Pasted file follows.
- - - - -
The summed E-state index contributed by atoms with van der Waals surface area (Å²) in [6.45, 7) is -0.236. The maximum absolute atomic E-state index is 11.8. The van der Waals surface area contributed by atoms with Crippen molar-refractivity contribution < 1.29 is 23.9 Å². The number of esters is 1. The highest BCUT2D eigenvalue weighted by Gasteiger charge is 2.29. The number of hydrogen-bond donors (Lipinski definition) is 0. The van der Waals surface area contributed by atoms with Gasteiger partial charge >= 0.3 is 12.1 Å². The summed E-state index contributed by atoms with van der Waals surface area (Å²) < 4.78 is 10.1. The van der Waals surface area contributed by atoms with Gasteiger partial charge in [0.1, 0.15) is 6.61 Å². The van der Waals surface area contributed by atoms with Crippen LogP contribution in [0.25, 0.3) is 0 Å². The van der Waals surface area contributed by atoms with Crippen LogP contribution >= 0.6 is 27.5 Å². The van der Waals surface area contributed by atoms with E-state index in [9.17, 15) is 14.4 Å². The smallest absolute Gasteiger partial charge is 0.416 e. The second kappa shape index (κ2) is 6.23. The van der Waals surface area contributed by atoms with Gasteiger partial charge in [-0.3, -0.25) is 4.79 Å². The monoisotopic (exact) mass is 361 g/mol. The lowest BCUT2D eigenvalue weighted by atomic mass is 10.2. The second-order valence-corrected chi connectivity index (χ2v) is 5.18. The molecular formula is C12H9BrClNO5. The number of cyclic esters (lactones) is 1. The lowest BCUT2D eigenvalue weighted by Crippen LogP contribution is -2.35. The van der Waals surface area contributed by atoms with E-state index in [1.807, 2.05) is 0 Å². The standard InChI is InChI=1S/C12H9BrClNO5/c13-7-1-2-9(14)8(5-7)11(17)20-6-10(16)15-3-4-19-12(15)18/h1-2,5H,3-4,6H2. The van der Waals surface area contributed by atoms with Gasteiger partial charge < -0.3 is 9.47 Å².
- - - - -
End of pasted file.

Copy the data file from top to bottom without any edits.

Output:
The summed E-state index contributed by atoms with van der Waals surface area (Å²) in [6.45, 7) is -0.236. The maximum absolute atomic E-state index is 11.8. The van der Waals surface area contributed by atoms with Crippen molar-refractivity contribution < 1.29 is 23.9 Å². The number of esters is 1. The highest BCUT2D eigenvalue weighted by Gasteiger charge is 2.29. The number of hydrogen-bond donors (Lipinski definition) is 0. The van der Waals surface area contributed by atoms with Gasteiger partial charge >= 0.3 is 12.1 Å². The summed E-state index contributed by atoms with van der Waals surface area (Å²) < 4.78 is 10.1. The van der Waals surface area contributed by atoms with Gasteiger partial charge in [0.1, 0.15) is 6.61 Å². The van der Waals surface area contributed by atoms with Crippen LogP contribution in [0.25, 0.3) is 0 Å². The van der Waals surface area contributed by atoms with Crippen LogP contribution >= 0.6 is 27.5 Å². The van der Waals surface area contributed by atoms with E-state index in [9.17, 15) is 14.4 Å². The smallest absolute Gasteiger partial charge is 0.416 e. The second kappa shape index (κ2) is 6.23. The van der Waals surface area contributed by atoms with Gasteiger partial charge in [-0.3, -0.25) is 4.79 Å². The monoisotopic (exact) mass is 361 g/mol. The lowest BCUT2D eigenvalue weighted by atomic mass is 10.2. The second-order valence-corrected chi connectivity index (χ2v) is 5.18. The molecular formula is C12H9BrClNO5. The number of cyclic esters (lactones) is 1. The lowest BCUT2D eigenvalue weighted by Crippen LogP contribution is -2.35. The van der Waals surface area contributed by atoms with E-state index in [1.807, 2.05) is 0 Å². The standard InChI is InChI=1S/C12H9BrClNO5/c13-7-1-2-9(14)8(5-7)11(17)20-6-10(16)15-3-4-19-12(15)18/h1-2,5H,3-4,6H2. The van der Waals surface area contributed by atoms with Gasteiger partial charge < -0.3 is 9.47 Å².